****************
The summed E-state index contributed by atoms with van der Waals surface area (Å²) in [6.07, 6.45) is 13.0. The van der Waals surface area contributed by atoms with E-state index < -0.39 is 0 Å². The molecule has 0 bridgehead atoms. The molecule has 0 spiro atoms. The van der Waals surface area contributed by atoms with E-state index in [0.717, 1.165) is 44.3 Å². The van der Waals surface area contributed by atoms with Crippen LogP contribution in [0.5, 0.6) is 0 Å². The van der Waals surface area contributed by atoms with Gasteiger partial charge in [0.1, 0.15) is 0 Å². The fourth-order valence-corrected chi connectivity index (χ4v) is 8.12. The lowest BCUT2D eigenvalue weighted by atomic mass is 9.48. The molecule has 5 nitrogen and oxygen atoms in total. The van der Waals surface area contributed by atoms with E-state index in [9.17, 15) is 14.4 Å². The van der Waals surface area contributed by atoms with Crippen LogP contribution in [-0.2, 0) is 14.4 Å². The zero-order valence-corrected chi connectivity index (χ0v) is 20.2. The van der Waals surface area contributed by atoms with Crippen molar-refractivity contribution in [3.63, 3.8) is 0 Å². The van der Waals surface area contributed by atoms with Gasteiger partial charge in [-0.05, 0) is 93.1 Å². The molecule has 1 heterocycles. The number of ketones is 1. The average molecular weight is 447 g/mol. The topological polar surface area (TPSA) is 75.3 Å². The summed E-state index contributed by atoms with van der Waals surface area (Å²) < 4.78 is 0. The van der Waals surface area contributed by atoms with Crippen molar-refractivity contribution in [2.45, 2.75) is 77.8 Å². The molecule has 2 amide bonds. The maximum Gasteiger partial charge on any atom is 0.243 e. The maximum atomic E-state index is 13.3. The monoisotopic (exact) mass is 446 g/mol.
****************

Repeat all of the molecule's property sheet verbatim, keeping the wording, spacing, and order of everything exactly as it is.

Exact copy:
The summed E-state index contributed by atoms with van der Waals surface area (Å²) in [6.07, 6.45) is 13.0. The van der Waals surface area contributed by atoms with E-state index < -0.39 is 0 Å². The molecule has 0 bridgehead atoms. The molecule has 0 spiro atoms. The van der Waals surface area contributed by atoms with E-state index in [0.717, 1.165) is 44.3 Å². The van der Waals surface area contributed by atoms with Crippen LogP contribution in [0.5, 0.6) is 0 Å². The van der Waals surface area contributed by atoms with Gasteiger partial charge in [0.1, 0.15) is 0 Å². The fourth-order valence-corrected chi connectivity index (χ4v) is 8.12. The lowest BCUT2D eigenvalue weighted by atomic mass is 9.48. The molecule has 5 nitrogen and oxygen atoms in total. The van der Waals surface area contributed by atoms with E-state index in [9.17, 15) is 14.4 Å². The van der Waals surface area contributed by atoms with Crippen LogP contribution in [-0.2, 0) is 14.4 Å². The zero-order valence-corrected chi connectivity index (χ0v) is 20.2. The van der Waals surface area contributed by atoms with Crippen molar-refractivity contribution in [3.63, 3.8) is 0 Å². The van der Waals surface area contributed by atoms with Gasteiger partial charge in [-0.05, 0) is 93.1 Å². The molecule has 1 heterocycles. The number of ketones is 1. The average molecular weight is 447 g/mol. The topological polar surface area (TPSA) is 75.3 Å². The summed E-state index contributed by atoms with van der Waals surface area (Å²) < 4.78 is 0. The van der Waals surface area contributed by atoms with Crippen molar-refractivity contribution in [2.45, 2.75) is 77.8 Å². The molecule has 2 amide bonds. The maximum Gasteiger partial charge on any atom is 0.243 e. The maximum atomic E-state index is 13.3. The monoisotopic (exact) mass is 446 g/mol.